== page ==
In order to create a differentiation through information systems the business must adapt or leverage a technology and adapt it to their strategic business goals. This is apparent when a technology system is leverage to help a company stand out from the competition and provide a good or service that the consumer requires. An example of creating a competitive advantage through an information system is how Apple conducts their sales and access for their iTunes library. Through the use of cloud technology, Apple provides their end user with the access to their information from anywhere internet access if available (Mootee, 2011). This is the perfect example of providing information as close as possible to where it is needed and using that strategy to create a competitive advantage. While Apple is often imitated it is rarely duplicated in its service and function.
Information systems are transforming how we conduct business globally. Integrated systems, instant messages, email access, shared collaboration portals and virtual conferencing capabilities are just some of the information systems that allow business transactions to be conducted in near real-time across multiple time zones (Stair, Reynolds & Reynolds, 2009). This access to information allows enhanced collaboration between globally disparate business entities that was not available previously. As we move forward and emerging economies are becoming more and more important to domestic companies, it is apparent that information systems are essential for managing and conducting business today. The global economy is ripe with opportunity and leveraging information systems to participate is the only sustainable way for a business to conduct itself.
The benefits of information systems have been discussed but in order to take advantage of their usefulness it is important to first understand what information systems are at their core. Information systems are the networks, hardware and software facilitated by people to collect, analyze, process, transmit and create data so that the data can be processed into useful information. This works by taking a technology and using it to replace the manual efforts associated with processing data. This provides a more efficient and accurate derivation of data to information. The people behind the scenes in the information system organization provide the necessary expertise to manage, upgrade, facilitate, implement and sustain the information systems for business use.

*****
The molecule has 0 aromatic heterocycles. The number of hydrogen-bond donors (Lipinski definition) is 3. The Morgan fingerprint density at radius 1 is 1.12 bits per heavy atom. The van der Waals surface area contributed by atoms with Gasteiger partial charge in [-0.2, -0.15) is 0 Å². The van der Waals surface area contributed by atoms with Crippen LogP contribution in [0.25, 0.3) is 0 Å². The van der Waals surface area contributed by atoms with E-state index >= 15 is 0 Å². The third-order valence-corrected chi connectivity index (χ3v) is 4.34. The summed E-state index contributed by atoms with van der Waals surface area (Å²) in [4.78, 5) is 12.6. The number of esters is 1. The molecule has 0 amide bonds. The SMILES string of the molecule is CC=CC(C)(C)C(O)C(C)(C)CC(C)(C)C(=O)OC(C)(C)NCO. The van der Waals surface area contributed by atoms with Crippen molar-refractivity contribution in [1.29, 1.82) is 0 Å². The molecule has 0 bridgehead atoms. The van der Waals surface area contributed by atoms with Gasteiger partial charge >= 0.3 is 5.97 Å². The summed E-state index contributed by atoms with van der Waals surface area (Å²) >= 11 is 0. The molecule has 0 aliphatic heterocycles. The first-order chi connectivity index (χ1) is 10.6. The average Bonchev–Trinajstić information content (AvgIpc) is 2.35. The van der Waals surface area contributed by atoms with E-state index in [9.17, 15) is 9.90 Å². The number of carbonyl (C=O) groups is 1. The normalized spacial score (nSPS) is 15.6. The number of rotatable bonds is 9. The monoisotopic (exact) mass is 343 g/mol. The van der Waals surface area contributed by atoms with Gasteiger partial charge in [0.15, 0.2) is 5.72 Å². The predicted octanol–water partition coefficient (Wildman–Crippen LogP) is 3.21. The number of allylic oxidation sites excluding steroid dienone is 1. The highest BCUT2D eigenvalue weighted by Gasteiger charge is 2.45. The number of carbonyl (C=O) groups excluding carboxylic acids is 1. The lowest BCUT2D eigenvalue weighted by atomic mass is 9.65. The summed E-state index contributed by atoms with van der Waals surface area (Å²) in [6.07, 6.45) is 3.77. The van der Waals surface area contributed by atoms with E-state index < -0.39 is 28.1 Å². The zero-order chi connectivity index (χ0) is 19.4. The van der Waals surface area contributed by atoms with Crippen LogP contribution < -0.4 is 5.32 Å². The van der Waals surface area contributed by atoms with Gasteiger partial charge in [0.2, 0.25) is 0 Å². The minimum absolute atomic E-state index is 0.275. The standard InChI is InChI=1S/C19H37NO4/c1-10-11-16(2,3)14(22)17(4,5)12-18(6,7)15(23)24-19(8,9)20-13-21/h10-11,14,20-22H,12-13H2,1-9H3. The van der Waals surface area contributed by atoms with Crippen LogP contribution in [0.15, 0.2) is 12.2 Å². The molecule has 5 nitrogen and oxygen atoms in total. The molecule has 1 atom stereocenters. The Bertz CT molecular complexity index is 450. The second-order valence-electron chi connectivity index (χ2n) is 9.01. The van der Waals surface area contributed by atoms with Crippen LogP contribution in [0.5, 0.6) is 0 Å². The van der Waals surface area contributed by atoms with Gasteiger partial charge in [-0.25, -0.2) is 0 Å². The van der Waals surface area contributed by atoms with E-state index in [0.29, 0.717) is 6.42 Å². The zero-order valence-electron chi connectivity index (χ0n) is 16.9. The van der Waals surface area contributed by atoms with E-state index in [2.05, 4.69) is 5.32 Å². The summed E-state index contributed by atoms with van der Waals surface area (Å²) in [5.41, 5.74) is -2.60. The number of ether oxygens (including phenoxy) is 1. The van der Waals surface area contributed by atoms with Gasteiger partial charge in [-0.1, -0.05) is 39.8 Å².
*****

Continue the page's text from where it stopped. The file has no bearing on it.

Information systems transform the business environment by providing the tools necessary to bring the right people, data and issues together at the right time in an accurate and reliable fashion. Information systems are leveraged in business to break down unnecessary boundaries and walls that previously prevented transactions from occurring. Through eliminating manual efforts, creating enhanced opportunities or creating a competitive advantage by leveraging information systems, the business is conducting themselves in new and different ways every day and in expanded capacities.
Rainer, R. K., & Cegielski, C. G. (2010). Introduction to information systems, enabling and transforming business. (3rd ed.). Hoboken, NJ: Wiley.
Stair, R. M., Reynolds, G., & Reynolds, G. W. (2009). Principles of information systems. (8th ed ed.). Course Technology Ptr.
Mootee, I., (2011). Apple – a rare case of sustainable competitive advantage. Retrieved from: http://www.innovationexcellence.com/blog/2011/08/24/apple-a-rare-case-of-sustainable-competitive-advantage/